Friday, March 16, 2007
Everglades Challenge report: Day 1
DAY 1: Fort De Soto to CP1
I hadn’t quite appreciated that there was a small craft advisory out that morning when at 0700 on March 3rd Chief yelled, “go, go, go!” But it was flat calm on our sheltered shore when I dragged my boat down the beach, pulled it over a small sandbar directly in front of the shore line, and immediately swamped the cockpit with the smallest of wash. Probably from SandyBottom as she’s hauling butt out of there! Back to the beach I go, raise the bow to take advantage of the boat’s pod seat, drain her out, and head back on out, Chief calling in my ear, “Go, Kiwibird!”
Tampa Bay very quickly got pretty lumpy, with a good 15-20knot NNE. I had my Pacific Action Sail up smartly, and as I zipped and zagged across the bay, the conditions made for an interesting passage.
Fairly quickly I could see the capsizes around me. I tried to help ManitouCruiser at one stage with a chap out of his solo kayak, but realized I’d probably be a quick casualty myself if I tried to turn up into the chop to aid him.
I hit my top speed for the day crossing Tampa Bay, reaching 9mph.
The brightly coloured sails of SandyBottom and Manitou Cruiser were a good reference point in the distance as the chaos of Tampa Bay receded into the calm of the lee at Sister Keys. I caught up with SandyBottom here, but she slowly pulled away as we headed down Sarasota Bay, and with that, the wind also picked up again for a good reaching breeze. Team RAF finally passed me, smoking along, each other crew member perched out on the akas for balance – felt so proud of the boys as they whooped past. “Mum’s up ahead!” I yelled.
Etchemin and Porky pulled up in a speed boat, and I was to see them a couple of times that day, taking photos and temptingly offering beers as they wished us well.
At Roberts Bay I caught up with KneadingWater and joined him on the beach of a small wooded spoil island for a quick break.
For a first-timer, both EC-wise and this part of Florida, it was interesting seeing all the development crammed along the sides of the channel - what folks do for a sea view.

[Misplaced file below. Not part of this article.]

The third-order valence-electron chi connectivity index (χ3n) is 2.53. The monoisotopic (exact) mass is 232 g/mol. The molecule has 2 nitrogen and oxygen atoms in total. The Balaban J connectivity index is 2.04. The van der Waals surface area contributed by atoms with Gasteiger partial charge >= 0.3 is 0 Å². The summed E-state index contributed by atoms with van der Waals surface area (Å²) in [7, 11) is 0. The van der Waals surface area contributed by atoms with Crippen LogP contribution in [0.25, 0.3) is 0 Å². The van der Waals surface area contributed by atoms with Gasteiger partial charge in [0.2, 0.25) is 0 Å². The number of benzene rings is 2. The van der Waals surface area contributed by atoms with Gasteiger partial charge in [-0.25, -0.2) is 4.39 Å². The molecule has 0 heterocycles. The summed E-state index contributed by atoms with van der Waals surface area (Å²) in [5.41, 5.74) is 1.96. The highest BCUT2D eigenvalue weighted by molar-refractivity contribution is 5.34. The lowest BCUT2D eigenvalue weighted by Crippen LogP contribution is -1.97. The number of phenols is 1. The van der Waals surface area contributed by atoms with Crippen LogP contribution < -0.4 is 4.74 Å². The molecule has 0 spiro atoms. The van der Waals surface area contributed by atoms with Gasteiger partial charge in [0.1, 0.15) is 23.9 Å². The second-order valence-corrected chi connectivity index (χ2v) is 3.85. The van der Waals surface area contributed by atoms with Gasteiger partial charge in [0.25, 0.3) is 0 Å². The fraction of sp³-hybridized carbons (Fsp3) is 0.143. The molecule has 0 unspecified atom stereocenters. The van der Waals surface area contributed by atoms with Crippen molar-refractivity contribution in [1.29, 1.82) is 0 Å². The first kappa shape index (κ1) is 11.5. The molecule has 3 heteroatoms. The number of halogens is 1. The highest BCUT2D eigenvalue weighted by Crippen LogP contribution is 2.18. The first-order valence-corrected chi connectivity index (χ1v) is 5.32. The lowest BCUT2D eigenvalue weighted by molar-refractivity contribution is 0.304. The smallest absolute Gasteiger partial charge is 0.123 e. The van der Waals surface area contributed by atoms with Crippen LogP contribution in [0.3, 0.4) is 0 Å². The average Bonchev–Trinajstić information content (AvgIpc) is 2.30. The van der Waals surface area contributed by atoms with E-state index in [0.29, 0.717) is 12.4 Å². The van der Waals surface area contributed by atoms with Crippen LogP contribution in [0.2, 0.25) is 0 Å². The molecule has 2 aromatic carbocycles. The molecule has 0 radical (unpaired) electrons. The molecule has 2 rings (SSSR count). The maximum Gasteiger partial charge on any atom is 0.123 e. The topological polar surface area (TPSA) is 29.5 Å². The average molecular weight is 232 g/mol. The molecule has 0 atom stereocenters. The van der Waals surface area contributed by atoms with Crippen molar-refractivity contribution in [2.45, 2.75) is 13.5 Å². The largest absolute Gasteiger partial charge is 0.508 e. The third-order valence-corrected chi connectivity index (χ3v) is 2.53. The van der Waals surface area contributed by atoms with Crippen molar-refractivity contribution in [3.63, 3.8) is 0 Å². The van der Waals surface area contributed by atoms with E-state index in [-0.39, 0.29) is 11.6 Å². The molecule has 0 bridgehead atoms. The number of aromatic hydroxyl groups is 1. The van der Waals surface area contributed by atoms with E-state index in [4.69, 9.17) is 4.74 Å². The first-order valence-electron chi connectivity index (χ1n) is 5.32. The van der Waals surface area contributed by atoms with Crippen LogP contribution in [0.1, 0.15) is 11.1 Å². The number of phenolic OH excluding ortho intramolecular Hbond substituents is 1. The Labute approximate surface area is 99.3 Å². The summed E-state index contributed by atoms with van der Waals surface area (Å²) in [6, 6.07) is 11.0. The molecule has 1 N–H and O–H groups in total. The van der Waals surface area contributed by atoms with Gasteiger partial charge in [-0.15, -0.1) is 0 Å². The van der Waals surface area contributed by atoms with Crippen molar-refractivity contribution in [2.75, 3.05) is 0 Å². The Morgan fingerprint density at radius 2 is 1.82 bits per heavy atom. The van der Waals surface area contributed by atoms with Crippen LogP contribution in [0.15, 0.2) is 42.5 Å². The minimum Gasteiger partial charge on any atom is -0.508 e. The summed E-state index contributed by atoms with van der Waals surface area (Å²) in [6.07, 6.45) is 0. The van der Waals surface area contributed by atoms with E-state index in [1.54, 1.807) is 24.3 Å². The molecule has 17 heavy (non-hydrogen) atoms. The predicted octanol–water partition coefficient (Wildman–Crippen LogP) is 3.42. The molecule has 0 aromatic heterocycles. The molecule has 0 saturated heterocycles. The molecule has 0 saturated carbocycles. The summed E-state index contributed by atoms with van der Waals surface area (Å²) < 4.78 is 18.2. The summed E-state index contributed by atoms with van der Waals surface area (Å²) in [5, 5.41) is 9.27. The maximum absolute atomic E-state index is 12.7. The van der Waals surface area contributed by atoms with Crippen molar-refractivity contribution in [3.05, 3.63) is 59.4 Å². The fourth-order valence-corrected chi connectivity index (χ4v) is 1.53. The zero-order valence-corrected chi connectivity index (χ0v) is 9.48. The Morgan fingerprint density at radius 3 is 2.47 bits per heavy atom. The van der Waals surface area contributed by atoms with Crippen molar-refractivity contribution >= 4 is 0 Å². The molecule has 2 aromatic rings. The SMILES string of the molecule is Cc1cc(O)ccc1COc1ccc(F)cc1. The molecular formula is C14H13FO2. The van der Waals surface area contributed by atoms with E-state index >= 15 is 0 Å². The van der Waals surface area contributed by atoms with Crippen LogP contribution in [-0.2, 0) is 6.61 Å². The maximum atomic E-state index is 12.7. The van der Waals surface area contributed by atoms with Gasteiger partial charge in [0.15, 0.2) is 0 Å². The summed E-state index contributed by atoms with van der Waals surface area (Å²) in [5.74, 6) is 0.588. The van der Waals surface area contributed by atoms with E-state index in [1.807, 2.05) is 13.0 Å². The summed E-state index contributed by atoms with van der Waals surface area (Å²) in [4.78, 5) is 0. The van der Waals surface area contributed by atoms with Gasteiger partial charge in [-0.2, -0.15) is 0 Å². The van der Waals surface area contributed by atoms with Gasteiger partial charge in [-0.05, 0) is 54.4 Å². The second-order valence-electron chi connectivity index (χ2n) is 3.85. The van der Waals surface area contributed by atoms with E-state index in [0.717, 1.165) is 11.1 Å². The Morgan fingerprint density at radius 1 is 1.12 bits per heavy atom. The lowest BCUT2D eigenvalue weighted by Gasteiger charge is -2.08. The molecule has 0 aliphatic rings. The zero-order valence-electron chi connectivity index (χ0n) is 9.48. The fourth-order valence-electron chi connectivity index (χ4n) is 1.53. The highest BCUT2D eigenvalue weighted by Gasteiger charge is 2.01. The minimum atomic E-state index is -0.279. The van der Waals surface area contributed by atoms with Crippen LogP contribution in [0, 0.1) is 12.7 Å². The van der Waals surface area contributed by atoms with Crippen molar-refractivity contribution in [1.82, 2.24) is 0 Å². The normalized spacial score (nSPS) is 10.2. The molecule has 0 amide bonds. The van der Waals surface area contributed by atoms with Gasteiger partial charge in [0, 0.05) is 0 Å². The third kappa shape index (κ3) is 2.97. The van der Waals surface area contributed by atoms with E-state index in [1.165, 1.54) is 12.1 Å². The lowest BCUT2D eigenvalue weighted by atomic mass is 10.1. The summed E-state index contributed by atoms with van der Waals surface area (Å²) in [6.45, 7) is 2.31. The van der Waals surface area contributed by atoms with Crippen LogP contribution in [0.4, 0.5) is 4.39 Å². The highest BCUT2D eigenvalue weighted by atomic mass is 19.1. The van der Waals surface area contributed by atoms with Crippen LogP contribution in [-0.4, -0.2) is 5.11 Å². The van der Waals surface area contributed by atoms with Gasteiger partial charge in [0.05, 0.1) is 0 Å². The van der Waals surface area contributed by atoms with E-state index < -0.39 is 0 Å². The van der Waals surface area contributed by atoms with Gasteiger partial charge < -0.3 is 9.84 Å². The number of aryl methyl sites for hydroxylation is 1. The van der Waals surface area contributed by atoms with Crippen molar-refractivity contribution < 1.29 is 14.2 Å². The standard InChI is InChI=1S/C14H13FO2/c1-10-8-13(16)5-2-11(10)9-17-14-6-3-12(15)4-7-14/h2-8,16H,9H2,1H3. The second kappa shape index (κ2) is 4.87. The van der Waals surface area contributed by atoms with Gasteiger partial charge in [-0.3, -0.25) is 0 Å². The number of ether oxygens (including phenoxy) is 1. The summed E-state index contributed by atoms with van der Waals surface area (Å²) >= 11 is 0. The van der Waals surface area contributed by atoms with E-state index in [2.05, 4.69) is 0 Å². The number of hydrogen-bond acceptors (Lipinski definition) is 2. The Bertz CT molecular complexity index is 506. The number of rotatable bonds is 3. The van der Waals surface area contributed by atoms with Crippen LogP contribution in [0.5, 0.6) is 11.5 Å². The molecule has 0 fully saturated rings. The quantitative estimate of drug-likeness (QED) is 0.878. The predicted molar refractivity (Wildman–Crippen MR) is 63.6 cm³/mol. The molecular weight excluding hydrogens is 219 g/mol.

Towards Venice Inlet, I’d caught up with SandyBottom, and passing Snake Island, CrazyRussian had pulled up, rummaging through some gear. Snake Island had been one of my possible campsites. A couple of tents were already pitched there, but they weren’t WaterTribers.
Through the Venice Canal ‘ditch’, I paddled with SandyBottom, SavannahDan and Paddlemaker in their Pygmy triple, with Oaracle sailing along beside us. Into Lemon Bay, and I left the paddlers behind me.
Nearing dusk, just before the Manasota Key bridge, I pulled over to the left for a change of GPS batteries and another layer of warmer clothing. Lo and behold, head poking through the scrub, Etchiman appeared, asking if everything was okay and that he’d seen me pull in.
And from there I didn’t see anyone else until arriving at CP1. It was pretty dark heading up those last miles to Gasparilla, and also started to rain. At one stage I missed the channel and ran aground – it took a few minutes to get off against the wind wanting to blow me back again. A little while later, I’d missed the channel again and with the raised sandbar between me and the correct channel, I hopped out of the boat and dragged it the 15 to 20 feet over to the correct side.
I also met up with a barge coming up towards me through The Cutoff and hopped over pretty smartly to not incur any wrath.
It was pretty dark negotiating the final twists and turns into CP1 – I’d spent some time pouring over Google Earth and the route from Placida Channel, under the bridge and around to Grande Tours, and that memory served me well.
Arriving at CP1 at 21:10hrs after 14hrs and 10mins paddling, to cries of “go right, go right”, I was happy to camp for the night – I hadn’t quite planned to reach CP1 the first day, but the conditions had been perfect for it. I’d averaged 5.5mph, whereas I’d been anticipating 3.5-4mph. I felt absolutely stoked, and when phoning home to check in, said that if I was called home right now for some family emergency, I’d be a happy KiwiBird.
Half-an-hour later, KneadingWater and nearly an hour later, SandyBottom arrived. By then I’d had a hot shower and a hot meal and the tent was primed ready for a snooze.